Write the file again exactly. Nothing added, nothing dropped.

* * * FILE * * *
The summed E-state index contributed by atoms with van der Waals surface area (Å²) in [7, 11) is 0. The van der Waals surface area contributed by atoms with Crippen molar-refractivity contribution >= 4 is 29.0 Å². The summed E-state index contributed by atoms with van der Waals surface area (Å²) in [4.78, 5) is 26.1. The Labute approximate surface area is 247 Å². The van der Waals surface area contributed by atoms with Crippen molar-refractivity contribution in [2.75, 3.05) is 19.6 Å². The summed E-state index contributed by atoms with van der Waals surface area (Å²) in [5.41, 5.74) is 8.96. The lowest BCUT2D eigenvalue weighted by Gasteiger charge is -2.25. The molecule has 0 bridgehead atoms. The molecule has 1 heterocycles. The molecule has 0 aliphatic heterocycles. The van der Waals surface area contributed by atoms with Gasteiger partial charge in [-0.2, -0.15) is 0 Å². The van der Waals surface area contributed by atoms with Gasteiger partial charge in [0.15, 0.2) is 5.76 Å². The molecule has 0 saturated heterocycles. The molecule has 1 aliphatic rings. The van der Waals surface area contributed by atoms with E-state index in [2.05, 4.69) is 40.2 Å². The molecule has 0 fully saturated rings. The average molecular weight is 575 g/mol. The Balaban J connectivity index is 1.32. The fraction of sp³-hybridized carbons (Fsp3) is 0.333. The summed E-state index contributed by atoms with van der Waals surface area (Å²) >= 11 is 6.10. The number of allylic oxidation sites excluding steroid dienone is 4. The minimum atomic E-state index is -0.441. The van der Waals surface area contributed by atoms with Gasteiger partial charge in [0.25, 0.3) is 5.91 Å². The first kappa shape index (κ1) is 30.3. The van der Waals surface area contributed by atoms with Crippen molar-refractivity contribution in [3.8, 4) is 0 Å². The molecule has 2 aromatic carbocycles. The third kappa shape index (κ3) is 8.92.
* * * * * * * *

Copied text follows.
The summed E-state index contributed by atoms with van der Waals surface area (Å²) in [7, 11) is 0. The van der Waals surface area contributed by atoms with Crippen molar-refractivity contribution >= 4 is 29.0 Å². The summed E-state index contributed by atoms with van der Waals surface area (Å²) in [4.78, 5) is 26.1. The Labute approximate surface area is 247 Å². The van der Waals surface area contributed by atoms with Crippen molar-refractivity contribution in [2.75, 3.05) is 19.6 Å². The summed E-state index contributed by atoms with van der Waals surface area (Å²) in [5.41, 5.74) is 8.96. The lowest BCUT2D eigenvalue weighted by Gasteiger charge is -2.25. The molecule has 0 bridgehead atoms. The molecule has 1 heterocycles. The molecule has 0 aliphatic heterocycles. The van der Waals surface area contributed by atoms with Gasteiger partial charge in [-0.2, -0.15) is 0 Å². The van der Waals surface area contributed by atoms with Gasteiger partial charge in [0.15, 0.2) is 5.76 Å². The molecule has 0 saturated heterocycles. The molecule has 1 aliphatic rings. The van der Waals surface area contributed by atoms with E-state index in [2.05, 4.69) is 40.2 Å². The molecule has 0 fully saturated rings. The average molecular weight is 575 g/mol. The Balaban J connectivity index is 1.32. The fraction of sp³-hybridized carbons (Fsp3) is 0.333. The summed E-state index contributed by atoms with van der Waals surface area (Å²) >= 11 is 6.10. The number of allylic oxidation sites excluding steroid dienone is 4. The minimum atomic E-state index is -0.441. The van der Waals surface area contributed by atoms with Gasteiger partial charge in [0.25, 0.3) is 5.91 Å². The first kappa shape index (κ1) is 30.3. The van der Waals surface area contributed by atoms with Crippen molar-refractivity contribution in [3.8, 4) is 0 Å². The molecule has 2 aromatic carbocycles. The third kappa shape index (κ3) is 8.92.